The trade of natural resources and energy, including biomass, fossil fuels, minerals and metals, has increased dramatically over the past 50 years. The extraction and processing of natural resources is accelerating biodiversity loss, water stress and climate change. Such extraction is predicted to double by 2060, illustrating the urgent need for new, sustainability-focused trade rules to protect the planet, such as those that encourage a move to a circular economy.
The Environmental Impact of Trade
A report published in late 2020 by the United Nations Environment Programme (UNEP), in collaboration with the International Resource Panel (IRP), issues a stark warning on the environmental cost of trade. The current extraction and processing of the planet’s natural resources accounts for over 90% of our biodiversity loss and water stress, and approximately 50% our climate change impacts.
This is driven by an increasing global demand for material resources like biomass (wood and crops for food, energy and plant-based materials), fossil fuels (coal, natural gas and oil), metals (iron, aluminium and copper) and non-metallic minerals (sand, gravel and limestone).
Typically, high-income countries import from middle and low-income exporting countries, shifting the environmental burden to these countries. Such nations often have less stringent legal commitments to reducing greenhouse gas emissions, alongside weaker environmental standards, causing greater environmental degradation in these countries. This can accentuate inequalities and cause health impacts associated with the extraction and processing activities.
The outsourcing of electronic goods to China exemplifies this issue. For instance, if someone in the UK buys an iPhone, it is China, not the UK, that is handed the responsibility of the emissions. Not only does this mask the UK’s true greenhouse gas emissions, it also avoids the strict emissions control the manufacturer would be subjected to if the iPhone was made in the UK. China also must deal with the waste produced by electronics. 70% of global electronic waste ends up in China, causing serious environmental damage and permanent health risks including increased incidences of cancers and miscarriages.
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The solution lies with a global shift towards a circular economic model. Currently, the demand for natural resources is driven by a linear economic model of take-make-use-discard. Instead, a new and innovative approach must be taken, where raw materials are thought of as nutrients that must be recycled, just as in nature. Businesses would use fewer resources, recycle more and extend the life of their products. Consumers also have a duty to buy less, save energy and repair broken items instead of throwing them away.
In essence, circular processes can be grouped into four categories:
- Reduce by design: Reducing the amount of material used, particularly raw material, should be applied as an overall guiding principle from the earliest stages of design of products and services
- From a user-to-user perspective: Refuse, reduce and reuse
- From a user-to-business intermediary perspective: Repair, refurbish and remanufacture
- From a business-to-business perspective: Repurpose and recycle
The Benefits of a Circular Economy Model
Adopting the principles of a circular economy could reduce the need for material resource extraction immensely, minimising both energy use and the negative environmental impact of extracting natural resources. The IRP has predicted that sustainable consumption and production, alongside resource efficiency, emission reduction and carbon removal policies, could potentially decrease greenhouse gas emissions by 90% by 2060.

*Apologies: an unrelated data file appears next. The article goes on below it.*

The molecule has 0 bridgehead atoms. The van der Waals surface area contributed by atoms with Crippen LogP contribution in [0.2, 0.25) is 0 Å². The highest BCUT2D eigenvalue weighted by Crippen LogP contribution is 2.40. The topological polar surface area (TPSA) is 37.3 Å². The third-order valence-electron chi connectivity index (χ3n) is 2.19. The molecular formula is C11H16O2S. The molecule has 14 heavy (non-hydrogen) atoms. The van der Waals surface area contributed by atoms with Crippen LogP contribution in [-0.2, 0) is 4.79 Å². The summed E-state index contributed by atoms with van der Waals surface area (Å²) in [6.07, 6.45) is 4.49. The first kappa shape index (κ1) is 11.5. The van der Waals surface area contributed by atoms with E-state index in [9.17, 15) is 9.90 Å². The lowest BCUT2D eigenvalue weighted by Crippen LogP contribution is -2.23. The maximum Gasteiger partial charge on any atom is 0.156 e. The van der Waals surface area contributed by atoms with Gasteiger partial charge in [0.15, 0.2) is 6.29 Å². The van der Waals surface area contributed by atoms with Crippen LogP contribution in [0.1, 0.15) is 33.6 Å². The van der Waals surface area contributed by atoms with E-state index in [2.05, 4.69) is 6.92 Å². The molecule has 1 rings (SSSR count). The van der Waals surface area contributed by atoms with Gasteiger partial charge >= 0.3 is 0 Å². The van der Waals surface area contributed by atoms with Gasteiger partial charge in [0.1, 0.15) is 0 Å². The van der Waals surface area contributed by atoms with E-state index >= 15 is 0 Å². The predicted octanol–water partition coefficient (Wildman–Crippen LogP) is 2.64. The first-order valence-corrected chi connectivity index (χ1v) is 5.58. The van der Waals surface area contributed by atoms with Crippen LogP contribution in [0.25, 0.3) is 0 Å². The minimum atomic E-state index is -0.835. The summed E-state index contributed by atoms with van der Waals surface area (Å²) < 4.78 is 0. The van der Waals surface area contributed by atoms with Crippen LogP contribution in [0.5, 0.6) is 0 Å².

The report acknowledges that there may be some economic challenges for the middle and low-income countries that depend on exporting natural resources. However, the switch to a circular economy would give rise to an abundance of new industries that focus on repair and recycling. By 2060 it is predicted that overall, a greener economic model could boost global GDP by 8% – especially for low and middle-income nations.
Inger Andersen, the Executive Director of UNEP, said: “There’s this idea out there that we have to log, mine and drill our way to prosperity. But that’s not true. By embracing circularity and reusing materials we can still drive economic growth while protecting the planet for future generations.”
How Trade Rules Can Help
Trade agreements – both regional and multilateral – can play a crucial part in facilitating a global uptake of the circular economy model. The report calls on the World Trade Organisation to step up and prioritise the environment when setting out new regulations, with a specific focus on resource extraction.
The report also recommends that regional trade pacts promote investments in planet-friendly industries, disincentivise harmful fossil fuel subsidies, while incentivising trade in renewable products, and avoid undercutting global environmental accords.
Some high-income countries such as Japan and the Netherlands have already started to incorporate aspects of a circular economy into their policies. Lower-income countries have also followed suit; in 2017 Rwanda, South Africa and Nigeria founded the African Circular Economy Alliance, which aims for widespread adoption of the circular economy on the continent.
With the Earth’s population on track to reach 10 billion by 2050, it is critical that the global economy is re-orientated to a circular model. This will relieve immense pressure on the planet by reducing toxic greenhouse gas emissions, pollution, plastics and waste. The next few decades are the final opportunity for us to build a green, harmonious and rich natural world. Moving towards a circular economy, supported by trade rules, is a leading option to secure our future on this planet.